Dr Oz: Fertility Treatment & Risks
Are you too old to get pregnant? That’s the question at the center of a special hour of The Dr Oz Show. Dr Oz tackled audience perceptions of pregnancy & age, along with expert medical opinions with diverse perspectives of the situation. He also explored Fertility Treatment Costs, but for this segment, he focused on some of the potential risks associated with Fertility Treatments.
To help give insight about this topic, he invited OB/GYN Dr Evelyn Minaya to discuss some of the health complications that could result with a late-in-life pregnancy. She said that the risk of conditions like Diabetes grows as we age. Older women are less likely to carry a pregnancy to term, and are more inclined toward premature delivery.
Dr Oz: Pregnancy Down Syndrome RisksAnother risk factor is that aged eggs are more likely to produce a child with Down Syndrome. Here are some bullet points assessing the associated risks by age.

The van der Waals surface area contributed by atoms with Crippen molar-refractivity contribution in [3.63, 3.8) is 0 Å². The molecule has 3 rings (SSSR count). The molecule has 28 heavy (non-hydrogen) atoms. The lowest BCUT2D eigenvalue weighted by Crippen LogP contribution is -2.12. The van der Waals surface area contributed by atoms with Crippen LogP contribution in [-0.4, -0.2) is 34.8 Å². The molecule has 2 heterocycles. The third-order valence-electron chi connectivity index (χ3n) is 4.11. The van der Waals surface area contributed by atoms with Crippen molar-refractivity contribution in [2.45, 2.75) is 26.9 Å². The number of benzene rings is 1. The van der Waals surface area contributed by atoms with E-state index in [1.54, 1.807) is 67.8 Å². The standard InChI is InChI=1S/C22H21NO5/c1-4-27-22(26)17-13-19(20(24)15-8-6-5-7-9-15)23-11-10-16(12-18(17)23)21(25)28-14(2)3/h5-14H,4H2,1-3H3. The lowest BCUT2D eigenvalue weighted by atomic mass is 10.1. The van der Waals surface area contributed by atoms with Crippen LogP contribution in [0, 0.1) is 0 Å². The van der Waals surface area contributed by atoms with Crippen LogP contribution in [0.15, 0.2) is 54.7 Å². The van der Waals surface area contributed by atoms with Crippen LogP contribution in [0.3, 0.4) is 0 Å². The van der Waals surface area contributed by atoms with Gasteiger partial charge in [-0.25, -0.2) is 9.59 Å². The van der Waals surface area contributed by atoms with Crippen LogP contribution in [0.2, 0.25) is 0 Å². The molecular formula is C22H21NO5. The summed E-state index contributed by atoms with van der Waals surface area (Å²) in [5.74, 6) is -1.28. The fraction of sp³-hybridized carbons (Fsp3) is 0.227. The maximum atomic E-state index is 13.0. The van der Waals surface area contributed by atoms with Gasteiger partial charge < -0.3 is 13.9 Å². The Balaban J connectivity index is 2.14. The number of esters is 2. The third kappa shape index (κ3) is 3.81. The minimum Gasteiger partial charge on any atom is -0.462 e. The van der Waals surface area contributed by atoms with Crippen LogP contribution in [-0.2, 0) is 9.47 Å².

- Age 20s – 1 in 1400 Down Syndrome Risk
- Age 40 – 1 in 30 Down Syndrome Risk
- Age 45+ – 1 in 5 Down Syndrome Risk
Dr Oz: Sperm Donor Paternity Questions
Dr Lahl said that there is another angle to consider in later pregnancy that is an issue for parents using the services of a sperm donor. It becomes a social question about the child’s true paternity, and children may begin to ask questions about their donor fathers as they get older.
Dr Oz: Donor Eggs Vs Donor Sperm
Dr Minaya countered that the people who donate sperm or eggs to would-be parents are volunteering to participate in this process, and they are compensated for their contributions.
She said that she has trouble with telling someone they will be unable to have a child. But if it is too medically risky, she will have a heart to heart with the patient to explain that this route may not be in their best interests.
Dr Oz: In Vitro Fertilization (IVF)
Audience member Sharon talked about her experience using In Vitro Fertilization (IVF). She said that she was able to conceive twins. But at 19 weeks, she said she found herself in the hospital with a C-section scar. But there were no newborns for her to hold, because she had a miscarriage.
Second and third IVF attempts were unsuccessful, and eventually Sharon chose to pursue international adoption. Over the course of three months, she came home with two adopted children, and she said she loves the way her story worked out.